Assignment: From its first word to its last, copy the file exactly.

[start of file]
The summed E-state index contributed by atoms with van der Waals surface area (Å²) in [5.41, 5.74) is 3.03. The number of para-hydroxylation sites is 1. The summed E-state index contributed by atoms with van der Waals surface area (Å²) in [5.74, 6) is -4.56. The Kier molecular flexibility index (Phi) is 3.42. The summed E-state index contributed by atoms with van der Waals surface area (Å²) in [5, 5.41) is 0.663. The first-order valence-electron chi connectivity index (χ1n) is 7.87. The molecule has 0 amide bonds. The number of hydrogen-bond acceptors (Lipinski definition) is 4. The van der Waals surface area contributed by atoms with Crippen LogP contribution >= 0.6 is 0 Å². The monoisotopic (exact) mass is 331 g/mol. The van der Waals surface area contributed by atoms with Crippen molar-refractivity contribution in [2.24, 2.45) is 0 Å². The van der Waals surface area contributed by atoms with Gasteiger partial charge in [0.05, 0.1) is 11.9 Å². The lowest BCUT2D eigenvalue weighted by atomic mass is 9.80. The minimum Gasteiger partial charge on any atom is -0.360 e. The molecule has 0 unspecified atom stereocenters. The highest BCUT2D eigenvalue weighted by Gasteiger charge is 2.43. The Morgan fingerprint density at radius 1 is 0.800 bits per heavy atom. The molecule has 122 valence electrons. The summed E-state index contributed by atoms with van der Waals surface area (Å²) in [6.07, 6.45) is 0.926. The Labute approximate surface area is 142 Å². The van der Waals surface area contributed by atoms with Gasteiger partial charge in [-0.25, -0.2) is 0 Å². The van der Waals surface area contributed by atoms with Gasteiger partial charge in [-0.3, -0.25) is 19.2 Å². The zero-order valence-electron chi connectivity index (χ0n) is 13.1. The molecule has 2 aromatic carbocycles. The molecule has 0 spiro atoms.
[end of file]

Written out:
The summed E-state index contributed by atoms with van der Waals surface area (Å²) in [5.41, 5.74) is 3.03. The number of para-hydroxylation sites is 1. The summed E-state index contributed by atoms with van der Waals surface area (Å²) in [5.74, 6) is -4.56. The Kier molecular flexibility index (Phi) is 3.42. The summed E-state index contributed by atoms with van der Waals surface area (Å²) in [5, 5.41) is 0.663. The first-order valence-electron chi connectivity index (χ1n) is 7.87. The molecule has 0 amide bonds. The number of hydrogen-bond acceptors (Lipinski definition) is 4. The van der Waals surface area contributed by atoms with Crippen LogP contribution >= 0.6 is 0 Å². The monoisotopic (exact) mass is 331 g/mol. The van der Waals surface area contributed by atoms with Crippen molar-refractivity contribution in [2.24, 2.45) is 0 Å². The van der Waals surface area contributed by atoms with Gasteiger partial charge in [0.05, 0.1) is 11.9 Å². The lowest BCUT2D eigenvalue weighted by atomic mass is 9.80. The minimum Gasteiger partial charge on any atom is -0.360 e. The molecule has 0 unspecified atom stereocenters. The highest BCUT2D eigenvalue weighted by Gasteiger charge is 2.43. The Morgan fingerprint density at radius 1 is 0.800 bits per heavy atom. The molecule has 122 valence electrons. The summed E-state index contributed by atoms with van der Waals surface area (Å²) in [6.07, 6.45) is 0.926. The Labute approximate surface area is 142 Å². The van der Waals surface area contributed by atoms with Gasteiger partial charge in [-0.25, -0.2) is 0 Å². The van der Waals surface area contributed by atoms with Gasteiger partial charge in [-0.3, -0.25) is 19.2 Å². The zero-order valence-electron chi connectivity index (χ0n) is 13.1. The molecule has 2 aromatic carbocycles. The molecule has 0 spiro atoms.